Why cruise lines say it’s safe to return

 

Major cruise lines are pinning their hopes on the success of recent COVID-safe voyages in Asia to convince the federal government to allow them to sail again in Australian waters.

For the past few months, Royal Caribbean and Dream Cruises have been cruising within Singaporean waters without a recorded case of COVID-19, says Cruise Lines International Association (CLIA) Australasian spokesman Joel Katz.

Dream Cruises have also been conducting intracountry cruises - mainly island hopping - within Taiwan's territory since July.

 

The cruise liners are operating at 50 per cent capacity with no casino, buffets or spas open.

Other measures include reserved isolation cabins, social distancing for arrivals and departures, and extensive COVID testing for crew members in the lead-up to, and just before, a cruise.

Passengers must also return a negative test result before boarding.

Mr Katz said the Asian voyages were proof that the industry had world-class health protocols and could be trusted to implement a COVID-safe environment.

"There have been no positive cases on-board ships out of Singapore," the CLIA Australasia managing director told NCA NewsWire.

Cruise Line Industry Association of Australia managing director Joel Katz says the Asian voyages show the cruise industry has solid COVID-safe protocols. Picture: Supplied
Cruise Line Industry Association of Australia managing director Joel Katz says the Asian voyages show the cruise industry has solid COVID-safe protocols. Picture: Supplied

"There was one ship that had a suspected case, somebody presented with symptoms, and protocols kicked in and it turned out not to be a positive case."

He said major cruise lines, such as MSC, even operated out of Italy, France and Germany last year before the second wave of COVID-19 swept through Europe.

"MSC, and some of the European brands, have been operating out of Germany, Italy and France, but the second and third waves have curtailed their ability to expand," he said.

"The lessons we have learned from Europe and Asia are examples of how cruising can resume in a safe way.

"It's helpful to be able to show how protocols have worked in practice."

Cruise ship passengers leave the Ruby Princess at Circular Quay, Sydney on March 19. More than 660 cases and 28 deaths were linked to a coronavirus outbreak on the ship. Picture: Dean Lewins
Cruise ship passengers leave the Ruby Princess at Circular Quay, Sydney on March 19. More than 660 cases and 28 deaths were linked to a coronavirus outbreak on the ship. Picture: Dean Lewins

He hopes the successful cruises in Asia may help restore confidence in the cruise industry, which copped a battering last year following the Ruby Princess fiasco.

About 2700 passengers were allowed to disembark from the Ruby Princess on March 19 and many tested positive for the virus after using public transport or commercial flights to get home.

All-up, more than 660 cases and 28 deaths were linked to the Ruby Princess.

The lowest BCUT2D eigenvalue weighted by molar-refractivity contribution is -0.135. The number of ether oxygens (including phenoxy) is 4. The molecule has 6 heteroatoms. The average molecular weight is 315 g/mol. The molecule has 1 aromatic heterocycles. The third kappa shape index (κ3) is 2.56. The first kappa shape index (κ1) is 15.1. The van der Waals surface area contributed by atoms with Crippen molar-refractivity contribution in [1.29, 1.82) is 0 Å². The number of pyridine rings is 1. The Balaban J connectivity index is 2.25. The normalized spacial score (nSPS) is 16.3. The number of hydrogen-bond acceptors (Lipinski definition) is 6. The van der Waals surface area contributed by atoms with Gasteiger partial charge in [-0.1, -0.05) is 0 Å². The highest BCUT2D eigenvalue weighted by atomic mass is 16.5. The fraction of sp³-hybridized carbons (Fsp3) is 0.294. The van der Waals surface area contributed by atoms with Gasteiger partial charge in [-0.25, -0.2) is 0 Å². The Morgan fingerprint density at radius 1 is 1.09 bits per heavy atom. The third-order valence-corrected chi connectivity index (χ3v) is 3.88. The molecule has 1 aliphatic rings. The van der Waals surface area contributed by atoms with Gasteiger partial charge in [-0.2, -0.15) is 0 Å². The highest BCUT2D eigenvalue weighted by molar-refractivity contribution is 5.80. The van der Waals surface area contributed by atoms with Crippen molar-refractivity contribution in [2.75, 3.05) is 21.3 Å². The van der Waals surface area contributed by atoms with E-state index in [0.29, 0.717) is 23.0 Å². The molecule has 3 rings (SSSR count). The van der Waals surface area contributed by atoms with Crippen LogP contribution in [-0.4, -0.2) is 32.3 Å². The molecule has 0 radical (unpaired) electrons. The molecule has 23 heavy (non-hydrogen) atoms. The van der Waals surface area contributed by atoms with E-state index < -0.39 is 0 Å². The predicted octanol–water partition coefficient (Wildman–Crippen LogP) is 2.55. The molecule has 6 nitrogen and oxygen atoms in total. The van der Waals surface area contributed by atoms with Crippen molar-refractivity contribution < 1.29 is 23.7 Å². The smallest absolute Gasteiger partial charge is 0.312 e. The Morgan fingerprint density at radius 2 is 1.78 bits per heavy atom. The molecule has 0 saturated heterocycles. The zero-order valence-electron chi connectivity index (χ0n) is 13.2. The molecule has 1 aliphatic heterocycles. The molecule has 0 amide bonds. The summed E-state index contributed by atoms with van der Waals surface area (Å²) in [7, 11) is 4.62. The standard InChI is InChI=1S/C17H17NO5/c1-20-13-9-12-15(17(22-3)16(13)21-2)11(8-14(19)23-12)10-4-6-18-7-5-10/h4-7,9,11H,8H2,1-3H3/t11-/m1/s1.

Cruise ships, capable of carrying 100 or more passengers, were banned from entering Australian waters in mid-March 2020.

The ban has been extended more than once and is set to expire on March 17.

Royal Caribbean's Quantum of the Seas has sailed 15 times throughout Singapore, with each voyage lasting between three to four days, says the company's Australia and New Zealand managing director Gavin Smith.

"Many of the protocols on our Quantum sailings will be implemented across our global fleet," he told NCA NewsWire.

Cruise lines long for the day their ships can return to Australian waters. They are banned from entering until at least March 17. Picture: Supplied
Cruise lines long for the day their ships can return to Australian waters. They are banned from entering until at least March 17. Picture: Supplied

Mr Katz said the industry had been in regular contact with federal and state governments about a possible resumption, although there is no indication when that is likely.

He said the cruise industry had yet to commit to requiring all passengers be vaccinated before they could board.

"A vaccine may well become part of the progressions forward … and potentially support a cruise resumption," Mr Katz said.

"The industry is keeping a close eye on the vaccine and guided by the medical advice … to determine what role the vaccine has in the resumption of cruising.

Brisbane's new cruise terminal at Luggage Point. The $170m terminal was supposed to be launched on October 3, 2020. It remains closed. Picture: Sarah Marshall / NCA NewsWire
Brisbane's new cruise terminal at Luggage Point. The $170m terminal was supposed to be launched on October 3, 2020. It remains closed. Picture: Sarah Marshall / NCA NewsWire

He said a gradual return to Australian waters had been planned with intrastate cruises before stepping up to intracountry voyages and then trans-Tasman crossings.

Queensland, with 14 cruise stops, is more suited to intrastate travel than any other state or territory in Australia.

It's also where a new $177 million cruise terminal at Luggage Point sits idle.

When it opens, it will be Brisbane's second cruise terminal and capable of docking the world's biggest ships, ones that could not be accommodated at Portside, Hamilton.

"We've been surveying past cruise passengers and encouraged by the response, and they are telling us they want to cruise again … and are prepared to comply with health protocols so they can cruise again," he said.

Originally published as Why cruise lines say it's safe to return



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